Supreme Court Justice Ruth Bader Ginsburg passed away on September 18, 2020 after 27 years as the second-ever female justice on the nation’s highest court. Per an announcement from the Supreme Court, she died at age 87 from complications due to metastatic cancer of the pancreas.
Despite ongoing health issues, Ginsburg remained an active member of the Supreme Court right up until her death, and even her dying wishes involved her passion for her service to the country. Just days before she passed, according to NPR, she told her granddaughter Clara Spera, “My most fervent wish is that I will not be replaced until a new president is installed.”
By the time of her death, Ginsburg had become a legendary feminist icon with decades of pioneering work under her belt. Let’s take a closer look at what “RBG,” as many have nicknamed her, was doing before she passed away.
Ruth Bader Ginsburg quietly struggled with cancer through 2020
In her later years, Justice Ruth Bader Ginsburg so captured the public imagination that she became the subject of a 2018 biopic and a 2018 documentary, per The New York Times. Affectionately dubbed “The Notorious RBG” by supporters, Ginsburg also featured in countless books, memes, tattoos, posters, and more.
But while Ginsburg was enjoying more public admiration than ever, she continued to quietly struggle with cancer. She had five bouts of the disease over the course of 20 years (via NPR). Ginsburg often kept her health news private, perhaps out of fear of alarming her supporters. In January 2019, she missed two weeks of oral arguments — a major rarity — to recover from lung cancer surgery, per Politico. After another round of cancer treatment in early 2020, she didn’t reveal that she was struggling with cancer again until July 2020.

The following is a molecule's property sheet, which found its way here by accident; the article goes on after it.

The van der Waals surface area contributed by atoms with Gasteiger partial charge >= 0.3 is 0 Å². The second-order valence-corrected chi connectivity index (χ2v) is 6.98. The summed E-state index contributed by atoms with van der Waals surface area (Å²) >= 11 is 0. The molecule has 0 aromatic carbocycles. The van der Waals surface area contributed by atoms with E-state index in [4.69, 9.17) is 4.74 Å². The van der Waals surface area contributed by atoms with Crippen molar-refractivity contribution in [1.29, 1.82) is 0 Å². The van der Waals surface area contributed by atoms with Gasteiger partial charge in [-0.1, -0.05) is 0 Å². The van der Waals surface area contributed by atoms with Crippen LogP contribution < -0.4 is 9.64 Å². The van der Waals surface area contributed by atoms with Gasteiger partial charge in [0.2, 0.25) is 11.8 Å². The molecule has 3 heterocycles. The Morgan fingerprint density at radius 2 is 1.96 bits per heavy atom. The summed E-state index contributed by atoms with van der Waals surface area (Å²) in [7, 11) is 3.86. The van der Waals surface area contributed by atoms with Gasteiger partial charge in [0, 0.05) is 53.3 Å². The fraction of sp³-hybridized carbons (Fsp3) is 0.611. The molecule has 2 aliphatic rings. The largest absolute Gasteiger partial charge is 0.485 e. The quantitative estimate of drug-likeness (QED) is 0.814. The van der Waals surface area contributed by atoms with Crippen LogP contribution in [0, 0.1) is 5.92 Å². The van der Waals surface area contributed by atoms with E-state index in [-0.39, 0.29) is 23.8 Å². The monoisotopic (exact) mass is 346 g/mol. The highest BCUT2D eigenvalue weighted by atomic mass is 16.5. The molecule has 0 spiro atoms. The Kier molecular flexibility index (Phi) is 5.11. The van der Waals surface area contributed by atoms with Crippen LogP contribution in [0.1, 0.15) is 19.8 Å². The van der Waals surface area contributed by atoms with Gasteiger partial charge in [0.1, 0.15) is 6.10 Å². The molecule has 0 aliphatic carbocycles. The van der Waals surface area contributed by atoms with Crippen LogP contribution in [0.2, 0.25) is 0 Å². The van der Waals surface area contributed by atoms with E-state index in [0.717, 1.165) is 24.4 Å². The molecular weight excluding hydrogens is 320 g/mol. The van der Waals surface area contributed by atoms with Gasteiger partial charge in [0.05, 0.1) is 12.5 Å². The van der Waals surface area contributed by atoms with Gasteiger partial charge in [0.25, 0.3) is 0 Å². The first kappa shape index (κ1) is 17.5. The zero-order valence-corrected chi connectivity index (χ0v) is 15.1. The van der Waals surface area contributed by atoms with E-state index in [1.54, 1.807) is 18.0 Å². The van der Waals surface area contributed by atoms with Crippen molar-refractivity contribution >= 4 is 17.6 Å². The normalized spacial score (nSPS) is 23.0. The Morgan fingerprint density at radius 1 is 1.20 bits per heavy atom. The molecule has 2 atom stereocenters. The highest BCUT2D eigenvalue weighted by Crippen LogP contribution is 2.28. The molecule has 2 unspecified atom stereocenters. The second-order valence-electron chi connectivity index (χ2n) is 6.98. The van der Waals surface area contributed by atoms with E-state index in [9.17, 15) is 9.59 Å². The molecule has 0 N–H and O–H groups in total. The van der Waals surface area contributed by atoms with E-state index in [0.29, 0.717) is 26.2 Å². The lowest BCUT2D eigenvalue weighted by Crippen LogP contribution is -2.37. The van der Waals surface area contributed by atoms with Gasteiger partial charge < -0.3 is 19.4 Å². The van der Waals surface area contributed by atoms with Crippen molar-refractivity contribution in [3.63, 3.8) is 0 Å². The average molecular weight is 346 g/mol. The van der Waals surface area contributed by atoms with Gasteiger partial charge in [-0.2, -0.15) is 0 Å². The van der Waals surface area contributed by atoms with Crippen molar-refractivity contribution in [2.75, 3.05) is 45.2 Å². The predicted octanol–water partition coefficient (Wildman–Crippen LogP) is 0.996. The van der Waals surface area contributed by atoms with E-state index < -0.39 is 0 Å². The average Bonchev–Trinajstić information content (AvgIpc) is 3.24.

Meanwhile, she continued to make public appearances. After a new leadership award was created in her name (via PR Newswire), the justice stepped out in sparkly heels for the occasion. She also received a Lifetime Leadership Award at the 2020 DVF Awards.
Indeed, Ginsburg was just as famous for her powerful court opinions as for her tireless spirit and fiery personality. She even maintained an infamously difficult workout routine into her 80s, which she once demonstrated for Stephen Colbert.
The justice was last seen by the public in late August 2020, when she braved COVID-19 to officiate a wedding for a family friend, per Vanity Fair.
Ginsburg died at home, surrounded by her family, NPR reported.
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